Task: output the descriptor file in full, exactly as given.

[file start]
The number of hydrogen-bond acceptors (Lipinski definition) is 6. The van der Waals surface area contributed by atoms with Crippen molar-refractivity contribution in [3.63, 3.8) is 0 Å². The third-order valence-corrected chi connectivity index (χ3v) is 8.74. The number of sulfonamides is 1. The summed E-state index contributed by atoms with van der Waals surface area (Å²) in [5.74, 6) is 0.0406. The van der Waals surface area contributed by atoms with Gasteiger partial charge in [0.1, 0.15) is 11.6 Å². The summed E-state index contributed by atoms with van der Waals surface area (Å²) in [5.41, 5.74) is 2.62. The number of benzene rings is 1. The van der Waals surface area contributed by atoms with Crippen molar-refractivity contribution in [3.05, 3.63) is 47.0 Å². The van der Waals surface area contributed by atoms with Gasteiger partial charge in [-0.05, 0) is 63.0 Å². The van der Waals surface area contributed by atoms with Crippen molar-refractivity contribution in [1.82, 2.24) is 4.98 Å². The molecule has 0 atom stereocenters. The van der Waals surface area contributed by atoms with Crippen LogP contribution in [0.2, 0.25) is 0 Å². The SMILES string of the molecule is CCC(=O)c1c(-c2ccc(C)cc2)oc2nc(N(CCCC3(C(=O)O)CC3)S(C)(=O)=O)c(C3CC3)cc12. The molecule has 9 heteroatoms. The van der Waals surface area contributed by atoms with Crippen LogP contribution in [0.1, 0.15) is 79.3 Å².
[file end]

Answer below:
The number of hydrogen-bond acceptors (Lipinski definition) is 6. The van der Waals surface area contributed by atoms with Crippen molar-refractivity contribution in [3.63, 3.8) is 0 Å². The third-order valence-corrected chi connectivity index (χ3v) is 8.74. The number of sulfonamides is 1. The summed E-state index contributed by atoms with van der Waals surface area (Å²) in [5.74, 6) is 0.0406. The van der Waals surface area contributed by atoms with Gasteiger partial charge in [0.1, 0.15) is 11.6 Å². The summed E-state index contributed by atoms with van der Waals surface area (Å²) in [5.41, 5.74) is 2.62. The number of benzene rings is 1. The van der Waals surface area contributed by atoms with Crippen molar-refractivity contribution in [3.05, 3.63) is 47.0 Å². The van der Waals surface area contributed by atoms with Gasteiger partial charge in [-0.05, 0) is 63.0 Å². The van der Waals surface area contributed by atoms with Crippen molar-refractivity contribution in [1.82, 2.24) is 4.98 Å². The molecule has 0 atom stereocenters. The van der Waals surface area contributed by atoms with Crippen LogP contribution in [0.2, 0.25) is 0 Å². The SMILES string of the molecule is CCC(=O)c1c(-c2ccc(C)cc2)oc2nc(N(CCCC3(C(=O)O)CC3)S(C)(=O)=O)c(C3CC3)cc12. The molecule has 9 heteroatoms. The van der Waals surface area contributed by atoms with Crippen LogP contribution in [0.1, 0.15) is 79.3 Å².